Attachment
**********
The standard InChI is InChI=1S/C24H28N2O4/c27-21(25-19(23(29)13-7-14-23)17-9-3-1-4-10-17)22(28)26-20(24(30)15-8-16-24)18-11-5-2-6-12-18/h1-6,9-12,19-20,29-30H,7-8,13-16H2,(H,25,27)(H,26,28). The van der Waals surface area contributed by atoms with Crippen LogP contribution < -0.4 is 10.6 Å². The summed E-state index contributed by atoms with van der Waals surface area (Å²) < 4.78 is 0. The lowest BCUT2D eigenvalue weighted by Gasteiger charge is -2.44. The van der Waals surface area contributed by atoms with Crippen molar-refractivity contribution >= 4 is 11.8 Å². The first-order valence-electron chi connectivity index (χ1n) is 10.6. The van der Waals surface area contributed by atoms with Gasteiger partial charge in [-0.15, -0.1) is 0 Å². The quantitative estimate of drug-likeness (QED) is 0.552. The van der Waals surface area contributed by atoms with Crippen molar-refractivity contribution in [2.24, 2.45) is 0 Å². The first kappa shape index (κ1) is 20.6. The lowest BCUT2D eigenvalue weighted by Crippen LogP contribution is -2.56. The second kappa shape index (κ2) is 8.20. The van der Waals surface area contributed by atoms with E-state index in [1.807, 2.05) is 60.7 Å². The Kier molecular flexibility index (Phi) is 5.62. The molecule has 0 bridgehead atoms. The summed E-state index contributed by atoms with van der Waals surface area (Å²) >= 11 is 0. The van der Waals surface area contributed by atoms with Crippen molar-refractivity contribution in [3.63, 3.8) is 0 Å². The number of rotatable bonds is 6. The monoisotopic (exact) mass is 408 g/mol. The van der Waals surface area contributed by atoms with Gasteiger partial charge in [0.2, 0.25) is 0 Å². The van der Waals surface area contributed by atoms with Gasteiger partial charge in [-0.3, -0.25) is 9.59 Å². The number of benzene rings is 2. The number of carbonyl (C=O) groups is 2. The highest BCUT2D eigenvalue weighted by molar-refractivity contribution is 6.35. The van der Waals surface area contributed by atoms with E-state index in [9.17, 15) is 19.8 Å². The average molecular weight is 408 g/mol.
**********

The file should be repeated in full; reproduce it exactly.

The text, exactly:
The standard InChI is InChI=1S/C24H28N2O4/c27-21(25-19(23(29)13-7-14-23)17-9-3-1-4-10-17)22(28)26-20(24(30)15-8-16-24)18-11-5-2-6-12-18/h1-6,9-12,19-20,29-30H,7-8,13-16H2,(H,25,27)(H,26,28). The van der Waals surface area contributed by atoms with Crippen LogP contribution < -0.4 is 10.6 Å². The summed E-state index contributed by atoms with van der Waals surface area (Å²) < 4.78 is 0. The lowest BCUT2D eigenvalue weighted by Gasteiger charge is -2.44. The van der Waals surface area contributed by atoms with Crippen molar-refractivity contribution >= 4 is 11.8 Å². The first-order valence-electron chi connectivity index (χ1n) is 10.6. The van der Waals surface area contributed by atoms with Gasteiger partial charge in [-0.15, -0.1) is 0 Å². The quantitative estimate of drug-likeness (QED) is 0.552. The van der Waals surface area contributed by atoms with Crippen molar-refractivity contribution in [2.24, 2.45) is 0 Å². The first kappa shape index (κ1) is 20.6. The lowest BCUT2D eigenvalue weighted by Crippen LogP contribution is -2.56. The second kappa shape index (κ2) is 8.20. The van der Waals surface area contributed by atoms with E-state index in [1.807, 2.05) is 60.7 Å². The Kier molecular flexibility index (Phi) is 5.62. The molecule has 0 bridgehead atoms. The summed E-state index contributed by atoms with van der Waals surface area (Å²) >= 11 is 0. The van der Waals surface area contributed by atoms with Crippen molar-refractivity contribution in [3.63, 3.8) is 0 Å². The number of rotatable bonds is 6. The monoisotopic (exact) mass is 408 g/mol. The van der Waals surface area contributed by atoms with Gasteiger partial charge in [0.2, 0.25) is 0 Å². The van der Waals surface area contributed by atoms with Gasteiger partial charge in [-0.3, -0.25) is 9.59 Å². The number of benzene rings is 2. The number of carbonyl (C=O) groups is 2. The highest BCUT2D eigenvalue weighted by molar-refractivity contribution is 6.35. The van der Waals surface area contributed by atoms with E-state index in [9.17, 15) is 19.8 Å². The average molecular weight is 408 g/mol.